Let’s talk about graph databases. How do you like graph databases? Do you use them often? What do you use your graph databases for?
What’s that? You don’t know what a graph database is? No worries! In the hodge-podge of high-tech word salad that’s flying around the Internet these days, the term doesn’t exactly stand out very often, so hey, no harm no foul.
But now you have the chance to close shut that particular little knowledge gap as we take a look at graph databases, what they are, and what they are good for.
Otherwise known as a graph-oriented database, it’s a type of NoSQL database that employs graph theory in order to store, map, and query relationships. A graph database consists of a series of nodes and edges. Nodes represent people, businesses, accounts, or organizations, while edges represent a connection, a relationship, between a pair of nodes.
Every node in the database is defined by a unique identifier (an alphanumeric or numeric string), a collection of incoming and/or outgoing edges, and a set of properties in the form of a key/value pair. An edge also has its own unique identifier and set of properties, plus a starting and/or ending place node or nodes.
Graph databases optimize highly related data, and in many cases offer greater speed and flexibility in managing said data. As the article “Graph Databases: Not Your Father’s Big Data” points out, Facebook employs graph databases, hardly surprising, considering the sheer amount of information that passes through the site.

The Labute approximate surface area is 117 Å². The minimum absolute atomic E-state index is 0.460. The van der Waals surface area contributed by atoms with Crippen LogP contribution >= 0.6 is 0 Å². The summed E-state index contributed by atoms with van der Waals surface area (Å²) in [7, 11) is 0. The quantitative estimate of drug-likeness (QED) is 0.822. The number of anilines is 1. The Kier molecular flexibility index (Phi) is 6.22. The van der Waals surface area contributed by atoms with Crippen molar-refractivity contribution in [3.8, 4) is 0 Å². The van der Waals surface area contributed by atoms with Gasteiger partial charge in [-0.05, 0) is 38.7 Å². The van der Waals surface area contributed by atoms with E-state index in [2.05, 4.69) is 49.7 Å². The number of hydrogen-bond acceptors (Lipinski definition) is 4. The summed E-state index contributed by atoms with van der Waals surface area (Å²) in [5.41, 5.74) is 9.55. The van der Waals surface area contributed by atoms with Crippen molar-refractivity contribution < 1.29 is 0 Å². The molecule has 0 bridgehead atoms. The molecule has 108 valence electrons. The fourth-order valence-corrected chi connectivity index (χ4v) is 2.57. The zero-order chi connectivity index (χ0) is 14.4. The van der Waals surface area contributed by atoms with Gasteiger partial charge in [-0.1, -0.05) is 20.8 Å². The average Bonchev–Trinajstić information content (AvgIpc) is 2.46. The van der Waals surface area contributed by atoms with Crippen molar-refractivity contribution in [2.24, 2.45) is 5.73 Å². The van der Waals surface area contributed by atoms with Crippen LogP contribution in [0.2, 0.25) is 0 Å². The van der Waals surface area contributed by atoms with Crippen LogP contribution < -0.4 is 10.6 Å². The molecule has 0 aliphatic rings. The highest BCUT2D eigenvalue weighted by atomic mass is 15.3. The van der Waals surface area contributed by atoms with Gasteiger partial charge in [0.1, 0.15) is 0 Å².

If you want another inspiration to help create an accurate mental image, consider an assembled Tinkertoy model. For that matter, a flow-chart on a white-board works as well.
Apparently, some well-known brand names out there think that there’s something to this whole concept of graph databases. In addition to the aforementioned Facebook, LinkedIn is working on a proprietary graph database, Twitter relies on a graph database, E-Bay, Wal-Mart, and Glassdoor employ them, and a few of the biggest online dating sites in the world have switched to a graph database system.
Graph databases not only store information about individuals, it also stores the relationships between them. As a result, users can frame more exacting questions, and get the results faster. What does this benefit? Try portfolio management, fraud detection, product line management, real-time analytics, and a whole lot more.
In essence, any company that works with large data sets and wants query results as rapidly as possible can benefit from a graph database.
According to this piece in Forbes, graph databases are finding homes in far more businesses than originally expected, supplanting the traditional relational databases. The article cites the reasons for this widespread acceptance as the increasing interconnectedness of the world, the desire for greater speeds, and the tendency for change to occur quickly.
If you find yourself being constrained by the limitations of a MySQL or Oracle database, you may want to consider a change. The graph database solution is not perfect, but by all accounts, the advantages appear to outweigh the drawbacks.
Stephen Jeske is an occasional contributor to HowDoyou.com and enjoys covering issues surrounding technology and Big Data
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